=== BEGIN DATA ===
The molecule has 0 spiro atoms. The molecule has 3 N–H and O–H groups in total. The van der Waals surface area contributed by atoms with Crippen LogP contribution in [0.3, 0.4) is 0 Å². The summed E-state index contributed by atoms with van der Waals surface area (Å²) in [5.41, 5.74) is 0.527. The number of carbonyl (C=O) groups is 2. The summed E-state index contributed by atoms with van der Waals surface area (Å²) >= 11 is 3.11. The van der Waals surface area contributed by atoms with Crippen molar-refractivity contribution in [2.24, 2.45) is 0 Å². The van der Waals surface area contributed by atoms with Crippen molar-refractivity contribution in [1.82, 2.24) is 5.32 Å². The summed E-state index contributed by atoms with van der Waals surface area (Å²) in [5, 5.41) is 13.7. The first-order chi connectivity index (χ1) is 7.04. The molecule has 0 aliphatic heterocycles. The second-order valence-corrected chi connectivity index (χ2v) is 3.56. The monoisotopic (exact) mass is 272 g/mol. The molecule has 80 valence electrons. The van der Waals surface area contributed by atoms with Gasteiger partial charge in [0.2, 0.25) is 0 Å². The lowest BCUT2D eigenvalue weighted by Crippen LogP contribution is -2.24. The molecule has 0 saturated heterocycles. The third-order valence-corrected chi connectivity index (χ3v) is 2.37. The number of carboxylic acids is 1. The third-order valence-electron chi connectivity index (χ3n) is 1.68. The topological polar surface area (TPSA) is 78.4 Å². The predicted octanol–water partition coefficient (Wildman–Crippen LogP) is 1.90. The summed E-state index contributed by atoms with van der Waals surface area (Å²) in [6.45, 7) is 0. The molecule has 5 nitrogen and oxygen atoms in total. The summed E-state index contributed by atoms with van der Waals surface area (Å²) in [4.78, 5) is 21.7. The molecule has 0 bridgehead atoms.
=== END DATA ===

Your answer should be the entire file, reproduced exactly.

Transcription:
The molecule has 0 spiro atoms. The molecule has 3 N–H and O–H groups in total. The van der Waals surface area contributed by atoms with Crippen LogP contribution in [0.3, 0.4) is 0 Å². The summed E-state index contributed by atoms with van der Waals surface area (Å²) in [5.41, 5.74) is 0.527. The number of carbonyl (C=O) groups is 2. The summed E-state index contributed by atoms with van der Waals surface area (Å²) >= 11 is 3.11. The van der Waals surface area contributed by atoms with Crippen molar-refractivity contribution in [2.24, 2.45) is 0 Å². The van der Waals surface area contributed by atoms with Crippen molar-refractivity contribution in [1.82, 2.24) is 5.32 Å². The summed E-state index contributed by atoms with van der Waals surface area (Å²) in [5, 5.41) is 13.7. The first-order chi connectivity index (χ1) is 7.04. The molecule has 0 aliphatic heterocycles. The second-order valence-corrected chi connectivity index (χ2v) is 3.56. The monoisotopic (exact) mass is 272 g/mol. The molecule has 80 valence electrons. The van der Waals surface area contributed by atoms with Gasteiger partial charge in [0.2, 0.25) is 0 Å². The lowest BCUT2D eigenvalue weighted by Crippen LogP contribution is -2.24. The molecule has 0 saturated heterocycles. The third-order valence-corrected chi connectivity index (χ3v) is 2.37. The number of carboxylic acids is 1. The third-order valence-electron chi connectivity index (χ3n) is 1.68. The topological polar surface area (TPSA) is 78.4 Å². The predicted octanol–water partition coefficient (Wildman–Crippen LogP) is 1.90. The summed E-state index contributed by atoms with van der Waals surface area (Å²) in [6.45, 7) is 0. The molecule has 5 nitrogen and oxygen atoms in total. The summed E-state index contributed by atoms with van der Waals surface area (Å²) in [4.78, 5) is 21.7. The molecule has 0 bridgehead atoms.